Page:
Achievement, Performance and Wellbeing – Ignore at Your Own Peril
Leaders are responsible for creating a workplace that brings out the best in people, creating a culture that is healthy, happy and thriving
MEN WANTED for hazardous journey, small wages, bitter cold, long months of complete darkness, constant danger, safe return doubtful, honor and recognition in case of success.
– Sir Ernest Shackleton, 1915
Shackleton's famous Want Ad – whether real or exaggerated – for an exploratory voyage has a thing or two to teach us about recruiting, retaining and optimizing the employee experience, even in the worst conditions.
This advertisement doesn’t promise one thing and deliver another.
Today's job descriptions and recruitment copy, on the other hand, offer a potential employee an expansive overview of their hopeful position. Everything the employee might encounter, observe or feel over the course of their employment is often outlined from the recruitment process through the employee’s departure.
The employer hires the most talented people who can align with the organization's mission and who can help solve problems. That talented employee, however, experiences how a company prioritizes its people and then delivers the goods accordingly.
The wise employer knows ensuring a premium employee experience gives the business a competitive advantage while creating a culture and connection with customers. The path to this accomplished mission is in the Stephen Covey strategy:
Start from the start
Begin with your brand. How are you perceived before the perfect candidate even comes in for the interview? Help the candidate understand your vision, mission, core values and how they translate to that candidate's ability to thrive within the organization. Understand that every interaction reflects the company: Be prompt, personal and welcoming. Taking too long in the hiring process or appearing too bureaucratic sends candidates away in the present low-unemployment market.
Evaluate and look introspectively at the company's physical environment.
Look at the floor plan, the perks and benefits like stand-up desks, healthy food, flexibility and autonomous schedules. Even more importantly, what is the vibe when you walk in the door? The mood and tone in the workplace determines how people feel. Corporate culture either energizes or drains. Look at what motivates and inspires employees, or absolutely discourages and suffocates people. For example, you can have a healthy climate and a toxic culture.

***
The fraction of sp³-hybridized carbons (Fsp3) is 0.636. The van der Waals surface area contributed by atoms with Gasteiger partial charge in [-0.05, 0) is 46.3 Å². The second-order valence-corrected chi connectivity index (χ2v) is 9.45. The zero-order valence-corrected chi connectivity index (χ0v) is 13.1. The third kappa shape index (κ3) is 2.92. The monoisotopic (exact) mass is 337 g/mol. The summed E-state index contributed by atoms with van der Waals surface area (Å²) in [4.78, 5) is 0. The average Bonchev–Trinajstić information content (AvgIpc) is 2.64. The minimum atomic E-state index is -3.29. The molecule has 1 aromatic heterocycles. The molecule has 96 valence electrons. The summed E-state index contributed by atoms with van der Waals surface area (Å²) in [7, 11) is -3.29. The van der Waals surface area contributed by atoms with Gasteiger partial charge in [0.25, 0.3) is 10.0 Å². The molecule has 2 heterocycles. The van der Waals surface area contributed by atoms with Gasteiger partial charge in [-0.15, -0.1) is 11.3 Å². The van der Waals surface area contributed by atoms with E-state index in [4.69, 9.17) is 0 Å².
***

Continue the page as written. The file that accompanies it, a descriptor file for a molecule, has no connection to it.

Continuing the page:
Culture is really the elusive factor; in other words, the secret sauce. The recipe is never written, but passed along from employee to employee.
With a strong culture and climate in place, you enable employees to succeed with the right tools and technologies at the right time. Ask yourself: How accessible are these tools? Focus on making processes easy and help employees get their job done with minimal frustration.
Check in on your company's Glassdoor and LinkedIn reviews. These networks provide current and former employees an outlet to do a performance evaluation on their employer and it is not always pretty. Take these reviews seriously and address the concerns. Take the appropriate action to improve the employee experience. You may discover something you didn’t know and can easily address.
People want to grow and learn, so invest accordingly. Promote from within, develop skills from within and cross-train teams so qualified applicants can move up in the company. Support non-work-related learning as well, which will help with creativity, while bringing innovation and energy to the workplace.
Today's working world moves quickly and so do employees who aren’t fulfilled. According to Gallup, 67 percent of employees are not engaged, and 51 percent are looking for a new job right now. Issue a cultural needs and interest audit, or even better, talk to employees and start a connected conversation about what is working and what isn’t. Be open to suggestions for change. Think long-term and don’t confuse engagement with experience. Employee engagement endeavors focus on the perks and quick fixes that grab employee attention, but the employee experience puts the employee at the center and enriches everyone's work lives.
People today cannot be forced to fit in an outdated workplace. As leaders, it is our responsibility to redesign a workplace that brings out the best in people, creating a culture that is healthy, happy and thriving.
Colleen Reilly has designed and implemented wellness programs with Fortune 500 companies, including Mayo Clinic, Coors Brewing Company, Boeing, Chipotle, Keurig Green Mountain, Walt Disney Company, Exxon Mobile and Astra Zeneca. She has extensive, hands-on experience in all corporate health and wellbeing arenas, including employee health, productivity, engagement, efficiency and energy management. She is a keynote speaker for numerous wellbeing industry events, and has written for World Congress and Harvard Business Review, among other publications.